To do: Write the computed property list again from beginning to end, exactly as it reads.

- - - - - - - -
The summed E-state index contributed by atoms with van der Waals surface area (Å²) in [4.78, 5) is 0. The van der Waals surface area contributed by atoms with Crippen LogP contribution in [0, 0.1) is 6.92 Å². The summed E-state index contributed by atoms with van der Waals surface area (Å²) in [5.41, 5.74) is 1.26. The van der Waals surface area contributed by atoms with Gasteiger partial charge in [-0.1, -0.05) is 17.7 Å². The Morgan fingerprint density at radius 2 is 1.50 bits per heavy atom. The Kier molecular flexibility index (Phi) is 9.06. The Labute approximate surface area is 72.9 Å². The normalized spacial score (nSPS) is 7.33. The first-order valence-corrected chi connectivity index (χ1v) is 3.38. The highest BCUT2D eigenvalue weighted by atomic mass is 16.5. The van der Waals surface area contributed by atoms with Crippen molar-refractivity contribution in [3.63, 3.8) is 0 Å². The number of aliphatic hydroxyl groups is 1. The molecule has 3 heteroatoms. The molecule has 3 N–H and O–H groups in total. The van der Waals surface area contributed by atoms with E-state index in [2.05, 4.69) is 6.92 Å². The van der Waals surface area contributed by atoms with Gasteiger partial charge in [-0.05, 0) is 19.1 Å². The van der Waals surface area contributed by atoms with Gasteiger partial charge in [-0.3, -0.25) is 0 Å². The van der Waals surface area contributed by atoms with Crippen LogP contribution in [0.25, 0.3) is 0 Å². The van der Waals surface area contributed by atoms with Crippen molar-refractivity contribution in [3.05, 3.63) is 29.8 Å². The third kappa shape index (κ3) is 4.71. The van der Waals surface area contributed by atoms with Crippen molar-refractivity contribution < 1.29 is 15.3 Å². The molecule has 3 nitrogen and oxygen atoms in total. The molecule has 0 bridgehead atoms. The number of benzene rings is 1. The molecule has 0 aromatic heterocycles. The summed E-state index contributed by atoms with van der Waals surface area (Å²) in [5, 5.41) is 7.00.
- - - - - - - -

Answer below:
The summed E-state index contributed by atoms with van der Waals surface area (Å²) in [4.78, 5) is 0. The van der Waals surface area contributed by atoms with Crippen LogP contribution in [0, 0.1) is 6.92 Å². The summed E-state index contributed by atoms with van der Waals surface area (Å²) in [5.41, 5.74) is 1.26. The van der Waals surface area contributed by atoms with Gasteiger partial charge in [-0.1, -0.05) is 17.7 Å². The Morgan fingerprint density at radius 2 is 1.50 bits per heavy atom. The Kier molecular flexibility index (Phi) is 9.06. The Labute approximate surface area is 72.9 Å². The normalized spacial score (nSPS) is 7.33. The first-order valence-corrected chi connectivity index (χ1v) is 3.38. The highest BCUT2D eigenvalue weighted by atomic mass is 16.5. The van der Waals surface area contributed by atoms with Crippen molar-refractivity contribution in [3.63, 3.8) is 0 Å². The number of aliphatic hydroxyl groups is 1. The molecule has 3 heteroatoms. The molecule has 3 N–H and O–H groups in total. The van der Waals surface area contributed by atoms with E-state index in [2.05, 4.69) is 6.92 Å². The van der Waals surface area contributed by atoms with Gasteiger partial charge in [-0.05, 0) is 19.1 Å². The van der Waals surface area contributed by atoms with Gasteiger partial charge in [-0.3, -0.25) is 0 Å². The van der Waals surface area contributed by atoms with Crippen LogP contribution in [0.25, 0.3) is 0 Å². The van der Waals surface area contributed by atoms with Crippen molar-refractivity contribution in [3.05, 3.63) is 29.8 Å². The third kappa shape index (κ3) is 4.71. The van der Waals surface area contributed by atoms with Crippen molar-refractivity contribution < 1.29 is 15.3 Å². The molecule has 3 nitrogen and oxygen atoms in total. The molecule has 0 bridgehead atoms. The number of benzene rings is 1. The molecule has 0 aromatic heterocycles. The summed E-state index contributed by atoms with van der Waals surface area (Å²) in [5, 5.41) is 7.00.